Blue Ninja

May 1st, 2017 at 8:56 AM ^

Why are we coddling these guys? Yes it sucks that you go out on a limb to be drafted, but they also need to do their homework and make sure that their chances of being drafted are indeed genuine. If I hear I'm likely a 6th or 7th round pick I think I may lean more toward staying put. If they take the chance well that's their choice, that's how life is. Sometimes you win and sometimes you lose by the choices you make. I don't think it's fair to hold college coaches and teams hostage to keeping a scholarship open. If the rules are changed then let them come back without a scholarship or let them be able to go to the college of their choice instead, basically as college free agents. Just my opinion, it may not be right but that's how I feel about it.

FreddieMercuryHayes

May 1st, 2017 at 9:20 AM ^

I guess I just don't understand the general feeling that we shouldn't protect people from getting screwed just because they need to 'learn from their choices' kind of thought.  I mean, it is football, so it's not a huge deal to most of us, but protections aren't like pie.  You don't get less because someone got more.  We have protections against hustlers all the time in our society.  Lawyers, morgatges, insurances, employement, pyramid schemes, etc...there are a lot of ways we as a society put protections in place so people don't get screwed on big things.  If you buy a bad pair of socks, then yes, buyer beware and learn from your mistakes.  If you get house insurance and your house burns down, the insurance company can't be like 'oops, sorry we don't actually have the money to cover you.'  That's a life altering big deal.  So they can't do that.  Entering the draft, by rule, is a once-in-a-lifetime thing.  There should be some protection against a kid getting hustled by agents connected to the NFL that have no personal libility if a kid gets screwed.

However, the re-entering the draft I don't think is the right way.  It just transfers the burden to the college teams.  I really think the NHL model is best way to go; it offers the clearest communication between all parties and makes sure both the player and NFL team are in the same place before decisons are made.  It would make recruiting a bit different for colleges.  I think there might still need to be an min age to get drafted.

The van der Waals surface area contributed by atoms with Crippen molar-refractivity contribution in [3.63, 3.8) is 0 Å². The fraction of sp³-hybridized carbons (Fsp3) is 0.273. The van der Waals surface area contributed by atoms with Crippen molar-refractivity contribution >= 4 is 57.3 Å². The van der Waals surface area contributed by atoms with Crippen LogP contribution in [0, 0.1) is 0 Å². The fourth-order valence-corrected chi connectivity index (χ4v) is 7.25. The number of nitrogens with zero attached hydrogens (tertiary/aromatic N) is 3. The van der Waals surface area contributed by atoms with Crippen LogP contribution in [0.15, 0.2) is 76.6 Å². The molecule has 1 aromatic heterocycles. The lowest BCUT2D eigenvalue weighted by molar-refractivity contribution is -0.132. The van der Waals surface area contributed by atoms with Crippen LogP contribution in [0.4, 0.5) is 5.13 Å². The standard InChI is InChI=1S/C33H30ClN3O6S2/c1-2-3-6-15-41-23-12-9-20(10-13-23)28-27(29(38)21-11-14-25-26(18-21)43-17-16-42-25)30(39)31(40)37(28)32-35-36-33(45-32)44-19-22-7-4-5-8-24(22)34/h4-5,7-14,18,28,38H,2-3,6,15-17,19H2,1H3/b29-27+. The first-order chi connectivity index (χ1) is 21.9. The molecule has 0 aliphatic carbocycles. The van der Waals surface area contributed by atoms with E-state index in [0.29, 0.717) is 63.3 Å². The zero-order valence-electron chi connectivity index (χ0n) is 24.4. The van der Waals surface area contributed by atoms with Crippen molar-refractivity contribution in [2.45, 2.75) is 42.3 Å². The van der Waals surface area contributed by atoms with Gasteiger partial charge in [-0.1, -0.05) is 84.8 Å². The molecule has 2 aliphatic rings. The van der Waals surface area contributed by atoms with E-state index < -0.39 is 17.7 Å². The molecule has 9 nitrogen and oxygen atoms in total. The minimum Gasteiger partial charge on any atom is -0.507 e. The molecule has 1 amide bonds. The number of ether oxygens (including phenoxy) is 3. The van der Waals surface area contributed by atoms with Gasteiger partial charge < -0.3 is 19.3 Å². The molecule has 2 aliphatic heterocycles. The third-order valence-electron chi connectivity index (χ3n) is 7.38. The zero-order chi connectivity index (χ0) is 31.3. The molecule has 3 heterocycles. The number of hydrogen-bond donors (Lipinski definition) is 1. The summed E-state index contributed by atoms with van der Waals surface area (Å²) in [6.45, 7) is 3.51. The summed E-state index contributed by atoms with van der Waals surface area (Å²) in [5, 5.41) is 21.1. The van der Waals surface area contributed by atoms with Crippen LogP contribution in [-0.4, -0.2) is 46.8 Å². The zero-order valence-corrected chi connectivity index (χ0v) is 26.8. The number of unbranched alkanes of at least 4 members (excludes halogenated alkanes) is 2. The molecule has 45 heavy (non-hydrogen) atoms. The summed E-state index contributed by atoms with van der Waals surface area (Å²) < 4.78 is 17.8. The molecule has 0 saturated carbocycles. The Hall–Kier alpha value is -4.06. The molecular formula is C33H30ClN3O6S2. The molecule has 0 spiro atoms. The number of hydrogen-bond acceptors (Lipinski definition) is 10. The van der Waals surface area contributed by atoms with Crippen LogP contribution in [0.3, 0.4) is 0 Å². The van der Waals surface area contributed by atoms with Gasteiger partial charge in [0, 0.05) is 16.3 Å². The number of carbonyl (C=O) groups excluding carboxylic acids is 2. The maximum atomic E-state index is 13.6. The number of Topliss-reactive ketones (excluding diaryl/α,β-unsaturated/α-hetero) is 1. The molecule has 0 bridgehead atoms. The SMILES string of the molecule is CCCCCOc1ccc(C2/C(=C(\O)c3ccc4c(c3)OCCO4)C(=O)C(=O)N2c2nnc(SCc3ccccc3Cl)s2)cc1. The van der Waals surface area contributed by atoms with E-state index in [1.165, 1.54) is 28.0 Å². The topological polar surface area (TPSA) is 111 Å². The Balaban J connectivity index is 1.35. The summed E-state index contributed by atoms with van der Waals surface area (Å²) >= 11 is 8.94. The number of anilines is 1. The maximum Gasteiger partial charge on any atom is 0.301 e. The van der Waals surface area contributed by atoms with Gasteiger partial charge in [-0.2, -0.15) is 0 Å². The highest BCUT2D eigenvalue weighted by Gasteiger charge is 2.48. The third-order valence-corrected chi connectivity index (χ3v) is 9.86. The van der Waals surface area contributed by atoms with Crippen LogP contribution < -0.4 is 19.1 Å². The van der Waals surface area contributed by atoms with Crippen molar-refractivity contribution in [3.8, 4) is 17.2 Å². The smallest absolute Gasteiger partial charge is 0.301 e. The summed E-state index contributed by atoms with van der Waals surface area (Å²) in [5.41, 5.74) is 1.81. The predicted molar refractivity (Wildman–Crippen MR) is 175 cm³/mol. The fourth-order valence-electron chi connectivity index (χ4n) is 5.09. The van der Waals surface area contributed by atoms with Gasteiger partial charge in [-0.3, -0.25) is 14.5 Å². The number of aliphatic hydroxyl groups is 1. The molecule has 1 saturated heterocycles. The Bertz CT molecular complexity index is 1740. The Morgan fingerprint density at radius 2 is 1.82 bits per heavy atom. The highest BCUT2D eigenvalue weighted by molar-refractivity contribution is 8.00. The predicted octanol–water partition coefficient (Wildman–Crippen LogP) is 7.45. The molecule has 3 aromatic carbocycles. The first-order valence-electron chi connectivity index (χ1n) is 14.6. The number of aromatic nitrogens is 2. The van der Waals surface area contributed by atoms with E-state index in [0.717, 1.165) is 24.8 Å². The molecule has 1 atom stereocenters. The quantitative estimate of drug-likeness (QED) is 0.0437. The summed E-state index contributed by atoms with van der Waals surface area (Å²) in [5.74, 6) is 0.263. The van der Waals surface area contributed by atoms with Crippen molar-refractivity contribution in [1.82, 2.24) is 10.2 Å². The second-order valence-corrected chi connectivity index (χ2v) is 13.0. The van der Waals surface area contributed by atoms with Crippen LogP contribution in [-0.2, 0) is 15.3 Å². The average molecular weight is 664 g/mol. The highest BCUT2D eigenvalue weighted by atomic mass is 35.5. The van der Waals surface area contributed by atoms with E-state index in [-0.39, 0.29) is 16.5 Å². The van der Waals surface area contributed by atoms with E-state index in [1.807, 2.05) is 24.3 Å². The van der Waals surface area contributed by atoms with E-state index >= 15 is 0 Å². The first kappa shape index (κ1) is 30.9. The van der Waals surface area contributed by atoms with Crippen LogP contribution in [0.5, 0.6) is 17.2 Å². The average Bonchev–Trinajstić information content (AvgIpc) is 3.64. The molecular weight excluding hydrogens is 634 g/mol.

BlueMetal

May 1st, 2017 at 12:14 PM ^

To my knowledge these guys aren't "getting screwed," they're taking a chance and that's not working out for them. Now if all these guys are getting told they're likely 3rd rounders and not getting drafted then yeah maybe that needs looked at. If they're being told they're maybe 6-7th round, and are leaving college early for that.. that's on them.

Fezzik

May 1st, 2017 at 11:21 AM ^

Also, this would make it difficult to know how many of each position you are recruiting if you never know who is coming back or not. But these young men need to be accountable for their decisions just like everyone else is supposed to be.

Don

May 1st, 2017 at 8:56 AM ^

You want to leave school early for the real world in order to get paid, fine, but then you have to live with the consequences of that decision. The real world doesn't generally allow you to have it both ways.

FreddieMercuryHayes

May 1st, 2017 at 10:53 AM ^

That just doesn't make sense.  If I wanted to leave UM my junior year to join a start up one of friends was running, but then it failed, guess what?  I could still go back to UM.  There is no rule saying that once you leave school you can't go back.  There's only a rule saying you can't go back to play sports.  The question is why?  Why is there that rule, and how should it be applied, and can it be tweaked are the relevent questions and discussions.